Listen to Joan Hall’s favorite recording, the old New Mexico cowboy.
Half a century ago, 80 language lovers fanned out across the country to chat with as many people in as many places as possible with a single goal in mind: creating an all-encompassing dictionary of how Americans talk.
After decades of playing back tape recordings, demystifying phrases like “dog my cats” and “eat the greaser,” and chronicling five volumes’ worth of our country’s language from interviews in more than 1,000 communities, staff members at UW–Madison closed the book on the Dictionary of American Regional English (DARE) this past January.
“I would prefer to see it go on,” says Joan Hall, a former editor of the dictionary, who retired in 2015 but stayed on as an active volunteer. “There’s a tremendous amount of work still to be done.”
Lack of funding was what eventually brought the project to an end, as support from two of its largest benefactors, the National Endowment for the Humanities and the National Science Foundation, dwindled in recent years.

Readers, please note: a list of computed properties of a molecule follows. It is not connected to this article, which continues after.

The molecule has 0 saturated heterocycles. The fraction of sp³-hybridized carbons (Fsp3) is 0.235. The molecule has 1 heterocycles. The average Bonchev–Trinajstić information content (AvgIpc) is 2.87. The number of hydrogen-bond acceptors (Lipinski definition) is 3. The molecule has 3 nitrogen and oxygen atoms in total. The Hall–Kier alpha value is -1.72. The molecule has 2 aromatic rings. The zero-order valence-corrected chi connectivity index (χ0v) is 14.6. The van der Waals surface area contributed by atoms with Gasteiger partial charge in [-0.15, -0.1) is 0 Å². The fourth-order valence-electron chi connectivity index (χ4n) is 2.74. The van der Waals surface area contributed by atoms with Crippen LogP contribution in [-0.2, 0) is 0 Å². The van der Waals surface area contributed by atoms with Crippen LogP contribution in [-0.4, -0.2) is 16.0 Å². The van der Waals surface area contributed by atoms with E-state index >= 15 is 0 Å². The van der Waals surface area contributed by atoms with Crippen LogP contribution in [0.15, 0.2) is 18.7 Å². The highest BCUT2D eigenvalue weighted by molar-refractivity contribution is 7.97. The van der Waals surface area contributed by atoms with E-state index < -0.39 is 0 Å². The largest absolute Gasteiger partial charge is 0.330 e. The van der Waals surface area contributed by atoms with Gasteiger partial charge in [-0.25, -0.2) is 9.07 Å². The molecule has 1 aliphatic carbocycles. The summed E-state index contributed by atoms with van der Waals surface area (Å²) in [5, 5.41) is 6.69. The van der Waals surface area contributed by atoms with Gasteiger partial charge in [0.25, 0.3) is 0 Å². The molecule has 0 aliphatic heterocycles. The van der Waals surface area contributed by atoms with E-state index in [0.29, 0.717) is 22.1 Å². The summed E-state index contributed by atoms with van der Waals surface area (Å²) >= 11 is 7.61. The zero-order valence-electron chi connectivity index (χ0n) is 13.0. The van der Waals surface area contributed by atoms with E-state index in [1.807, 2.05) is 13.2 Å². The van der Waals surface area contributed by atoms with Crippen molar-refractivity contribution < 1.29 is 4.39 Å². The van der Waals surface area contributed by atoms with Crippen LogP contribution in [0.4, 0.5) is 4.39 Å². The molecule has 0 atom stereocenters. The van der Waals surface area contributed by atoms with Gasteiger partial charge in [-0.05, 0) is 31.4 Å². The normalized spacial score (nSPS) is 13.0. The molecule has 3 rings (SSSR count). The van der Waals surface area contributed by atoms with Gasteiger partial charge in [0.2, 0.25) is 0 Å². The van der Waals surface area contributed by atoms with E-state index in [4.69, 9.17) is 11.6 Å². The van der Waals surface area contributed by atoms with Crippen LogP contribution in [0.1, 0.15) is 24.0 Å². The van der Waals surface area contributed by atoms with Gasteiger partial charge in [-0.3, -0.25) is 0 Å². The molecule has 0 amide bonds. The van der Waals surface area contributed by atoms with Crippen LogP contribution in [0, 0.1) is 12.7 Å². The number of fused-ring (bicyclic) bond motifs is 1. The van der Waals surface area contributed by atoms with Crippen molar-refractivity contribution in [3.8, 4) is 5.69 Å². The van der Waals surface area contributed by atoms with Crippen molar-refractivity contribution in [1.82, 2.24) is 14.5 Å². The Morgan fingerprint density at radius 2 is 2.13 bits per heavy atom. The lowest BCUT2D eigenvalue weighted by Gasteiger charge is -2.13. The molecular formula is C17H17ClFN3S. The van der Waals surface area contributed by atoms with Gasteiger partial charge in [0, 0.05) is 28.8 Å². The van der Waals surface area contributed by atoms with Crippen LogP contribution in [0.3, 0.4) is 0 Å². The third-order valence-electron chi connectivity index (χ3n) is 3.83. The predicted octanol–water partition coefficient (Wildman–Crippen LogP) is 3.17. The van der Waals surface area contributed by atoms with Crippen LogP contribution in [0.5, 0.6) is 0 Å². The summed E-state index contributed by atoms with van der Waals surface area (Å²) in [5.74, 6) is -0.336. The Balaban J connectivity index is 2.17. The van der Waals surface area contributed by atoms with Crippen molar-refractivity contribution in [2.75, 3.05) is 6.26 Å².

In an effort to share their findings more broadly, dictionary staff members completed what would be their final sizable task — putting the recordings online. After enlisting volunteers from the university and the community to censor any identifying information from the tapes, they launched the collection for web listeners in July 2017.
Although it’s unlikely the project could be replicated exactly, Hall remains optimistic about the dictionary’s future.
All of the recordings collected over the years were carefully cataloged before being sent off to the UW Archives. Hall suspects that at some point, the country’s priorities will realign with those of the dictionary, and people will once again value these comprehensive snapshots of our changing language through time.
“I trust that the pendulum will swing,” she says. “But how soon? I don’t know.”
Watch a 2012 Q&A with Joan Hall about completing Volume V of the dictionary.